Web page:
Physics 10

The Physics Education Technology (PhET) site offers interactive simulations of physical phenomena. More than 80 simulations let students experiment with circuits, string tension, kinetic and potential energy, radio waves and electromagnetic fields, balloons and static electricity, ideal gas and buoyancy, velocity and acceleration, sound waves and the Doppler Effect, and more. These simulations from the University of Colorado may be used online or downloaded, and each one is accompanied by sample learning goals and teaching tips. You can even install the entire Web site on your own computer so you don't need to be online to use the simulations. If you’re a middle school or high school student or teacher interested in physics or physical science, don’t miss this site!

The ASPIRE Web site from the University of Utah features online simulations and lessons on topics such as waves, force and motion, kinetic energy, and more. (ASPIRE stands for Astrophysics Science Project Integrating Research and Education.)

Physclips introduces mechanics through video clips and animations. This extensive site from a physics professor in Australia covers acceleration, circular motion, Newton's laws, energy and power, momentum, gravity, and more.

The Physics Classroom is an online tutorial written for high school physics students by a teacher in Illinois. This well-organized site includes a tutorial in physics concepts and a multimedia lab with many animations of physics concepts.

Physlets is an extensive collection of animations of physics concepts from Davidson University and Lawrence Technological University. Concepts include kinematics, frictional force, momentum, torques, gravity, optics, electrostatics, circuits, waves, and more. These JAVA applets can be used online or installed on your computer.

This collection of Physics Animations is from the University of Toronto. Topics include chaos, classical mechanics, fluid mechanics, quantum mechanics, optics, relativity, vectors, waves, and more. These animations are also available in Spanish.

The Museum of Models: Physics provides more than 40 online interactives that demonstrate concepts in mechanics, fluid mechanics and dynamics, electromagnetism, and quantum physics. Watch simulations of a pendulum, suspension bridge, charged particle in a magnetic chamber, hourglass, Archimedes' Principle of Buoyancy, electrical fields, gears, light-matter interactions, Newton's Cradle, pulleys, springs, water flow when a dam collapses, and more. This site is from the Concord Consortium and the National Science Foundation.

Learn how to build your own cosmic ray detector, make a nucleus out of marshmallows, or ask a nuclear scientist a question on The ABC's of Nuclear Science site, provided by the Nuclear Science division of the Lawrence Berkeley National Laboratory. Teachers can print or order the Nuclear Physics Wall Chart that covers topics such as radioactivity, nuclear energy, stellar energy, the Big Bang, and more.

Inquiring Minds from the US Department of Energy's Fermilab describes the science of matter, space, and time, and provides information about particle physics. A short video and a timeline illustrating the history of high-energy physics are interesting features.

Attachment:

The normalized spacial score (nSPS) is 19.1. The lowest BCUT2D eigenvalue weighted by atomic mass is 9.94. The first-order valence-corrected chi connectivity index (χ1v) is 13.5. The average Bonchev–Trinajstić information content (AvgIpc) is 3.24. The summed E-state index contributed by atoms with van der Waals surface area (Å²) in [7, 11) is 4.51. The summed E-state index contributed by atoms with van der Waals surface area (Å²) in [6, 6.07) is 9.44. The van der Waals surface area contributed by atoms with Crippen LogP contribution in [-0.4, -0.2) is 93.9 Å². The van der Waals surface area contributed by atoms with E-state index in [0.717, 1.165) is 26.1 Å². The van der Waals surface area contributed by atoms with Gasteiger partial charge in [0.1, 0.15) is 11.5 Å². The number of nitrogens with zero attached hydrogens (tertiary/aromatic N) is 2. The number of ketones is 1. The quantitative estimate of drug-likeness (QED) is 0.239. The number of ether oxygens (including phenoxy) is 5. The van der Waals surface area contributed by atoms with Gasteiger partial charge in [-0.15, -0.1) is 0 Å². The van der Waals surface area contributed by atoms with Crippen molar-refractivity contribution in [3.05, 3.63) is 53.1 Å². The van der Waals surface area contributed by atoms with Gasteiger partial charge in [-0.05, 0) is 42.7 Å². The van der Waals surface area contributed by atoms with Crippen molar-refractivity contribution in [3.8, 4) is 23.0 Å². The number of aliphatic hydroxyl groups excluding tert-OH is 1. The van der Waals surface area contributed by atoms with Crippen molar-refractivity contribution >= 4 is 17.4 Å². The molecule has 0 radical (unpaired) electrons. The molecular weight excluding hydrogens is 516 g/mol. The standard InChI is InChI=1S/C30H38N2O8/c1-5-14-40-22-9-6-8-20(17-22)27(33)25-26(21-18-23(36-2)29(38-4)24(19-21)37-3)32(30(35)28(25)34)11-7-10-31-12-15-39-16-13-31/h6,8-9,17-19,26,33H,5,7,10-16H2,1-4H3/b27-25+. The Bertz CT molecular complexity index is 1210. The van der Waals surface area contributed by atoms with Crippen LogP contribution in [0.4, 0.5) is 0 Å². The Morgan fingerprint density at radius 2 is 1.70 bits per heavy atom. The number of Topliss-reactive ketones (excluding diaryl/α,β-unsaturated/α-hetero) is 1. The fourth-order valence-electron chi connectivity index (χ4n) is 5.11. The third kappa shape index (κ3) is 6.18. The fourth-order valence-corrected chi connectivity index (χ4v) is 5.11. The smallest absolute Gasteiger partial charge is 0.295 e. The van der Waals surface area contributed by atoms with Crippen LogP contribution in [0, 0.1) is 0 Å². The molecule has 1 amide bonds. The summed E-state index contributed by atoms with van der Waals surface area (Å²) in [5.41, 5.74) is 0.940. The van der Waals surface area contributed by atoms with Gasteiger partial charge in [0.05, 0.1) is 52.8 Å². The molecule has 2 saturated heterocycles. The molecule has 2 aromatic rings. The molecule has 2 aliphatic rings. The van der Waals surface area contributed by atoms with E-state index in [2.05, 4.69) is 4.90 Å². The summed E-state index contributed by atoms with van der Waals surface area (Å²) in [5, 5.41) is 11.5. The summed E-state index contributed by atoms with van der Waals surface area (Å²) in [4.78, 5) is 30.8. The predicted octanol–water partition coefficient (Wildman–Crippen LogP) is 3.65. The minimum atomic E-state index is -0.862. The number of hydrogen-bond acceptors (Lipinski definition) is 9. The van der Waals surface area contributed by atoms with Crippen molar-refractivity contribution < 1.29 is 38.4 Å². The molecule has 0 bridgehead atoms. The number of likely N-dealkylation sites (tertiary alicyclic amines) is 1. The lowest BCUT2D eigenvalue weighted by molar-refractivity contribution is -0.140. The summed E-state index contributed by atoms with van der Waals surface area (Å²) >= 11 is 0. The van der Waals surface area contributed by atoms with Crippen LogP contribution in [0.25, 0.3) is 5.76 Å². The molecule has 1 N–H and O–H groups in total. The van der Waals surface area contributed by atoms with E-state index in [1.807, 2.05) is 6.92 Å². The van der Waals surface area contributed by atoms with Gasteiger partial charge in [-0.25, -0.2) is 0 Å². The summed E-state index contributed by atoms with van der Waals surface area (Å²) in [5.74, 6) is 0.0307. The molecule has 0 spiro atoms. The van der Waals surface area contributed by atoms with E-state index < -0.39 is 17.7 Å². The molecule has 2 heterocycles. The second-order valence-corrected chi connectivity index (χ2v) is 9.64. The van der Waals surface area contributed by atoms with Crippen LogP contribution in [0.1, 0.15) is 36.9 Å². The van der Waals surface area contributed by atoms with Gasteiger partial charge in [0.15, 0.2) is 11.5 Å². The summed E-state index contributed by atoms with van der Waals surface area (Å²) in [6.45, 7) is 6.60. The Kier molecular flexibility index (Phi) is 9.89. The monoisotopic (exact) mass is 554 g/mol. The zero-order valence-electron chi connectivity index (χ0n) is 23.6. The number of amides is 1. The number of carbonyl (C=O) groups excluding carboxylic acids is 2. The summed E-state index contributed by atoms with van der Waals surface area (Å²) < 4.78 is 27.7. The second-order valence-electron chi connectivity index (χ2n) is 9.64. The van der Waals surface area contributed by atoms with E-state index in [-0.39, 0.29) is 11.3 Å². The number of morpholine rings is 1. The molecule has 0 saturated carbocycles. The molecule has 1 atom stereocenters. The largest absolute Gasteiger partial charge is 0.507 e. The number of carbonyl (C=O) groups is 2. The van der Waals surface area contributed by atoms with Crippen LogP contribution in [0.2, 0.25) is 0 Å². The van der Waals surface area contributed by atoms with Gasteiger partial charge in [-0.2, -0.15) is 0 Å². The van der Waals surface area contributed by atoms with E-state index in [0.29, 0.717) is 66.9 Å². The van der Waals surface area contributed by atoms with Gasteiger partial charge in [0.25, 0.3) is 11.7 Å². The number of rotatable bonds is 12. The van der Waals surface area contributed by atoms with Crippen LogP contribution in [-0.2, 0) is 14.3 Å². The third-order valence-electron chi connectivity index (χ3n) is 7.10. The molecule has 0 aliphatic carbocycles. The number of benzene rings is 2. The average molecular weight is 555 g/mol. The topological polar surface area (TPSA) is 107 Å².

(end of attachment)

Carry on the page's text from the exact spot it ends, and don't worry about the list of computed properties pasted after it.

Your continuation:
The Interactive Plasma Physics Education Experience from the Princeton Plasma Physics Laboratory features interactive modules on matter, electricity and magnetism, energy, and fusion.

Learning about Properties of Vectors and Vector Sums Using Dynamic Software uses dynamic geometrical representation to help students develop an understanding of vectors and their properties. Students manipulate vectors to control the movement of a car or a plane in these two interactives from the National Council of Teachers of Mathematics (NCTM) Illuminations site.

Teachers' Domain has a large collection of physics and physical science video clips and lesson plans. Create a free account, search by grade level and topic, and save clips to your own folders. An example:

Virtual Car: Velocity and Acceleration from Teachers' Domain demonstrates how vectors are used to represent velocity (speed and direction) and acceleration. In the activity, vectors change in real time as you "drive" a car on a flat plane; as you change speed and direction, vectors originating from the car respond to your actions. A graph depicting speed vs. time also responds to your actions, displaying both the speed and acceleration of the car.

Galileo's Experiments from NOVA animates the concepts of falling objects, projectiles, inclined planes, and pendulums.

E = mc 2 Explained: Listen to 10 top physicists explain Einstein's theory of relativity in these video clips from the NOVA program Einstein's Big Idea. These videos are also available for free download from iTunes.

Moving Targets from NOVA demonstrates how astronomers use the Doppler Effect to determine stellar velocities.

Sodaconstructor is a construction kit for interactive creations using masses and springs. Students can use Sodaconstructor to help them learn about the physics behind buildings and machines. By altering physical properties like gravity, friction, spring stiffness and speed, theories can be tested and models can be made to walk, climb, fall or collapse. Additional tools are available at the Sodaplay site, and some lesson plans are available at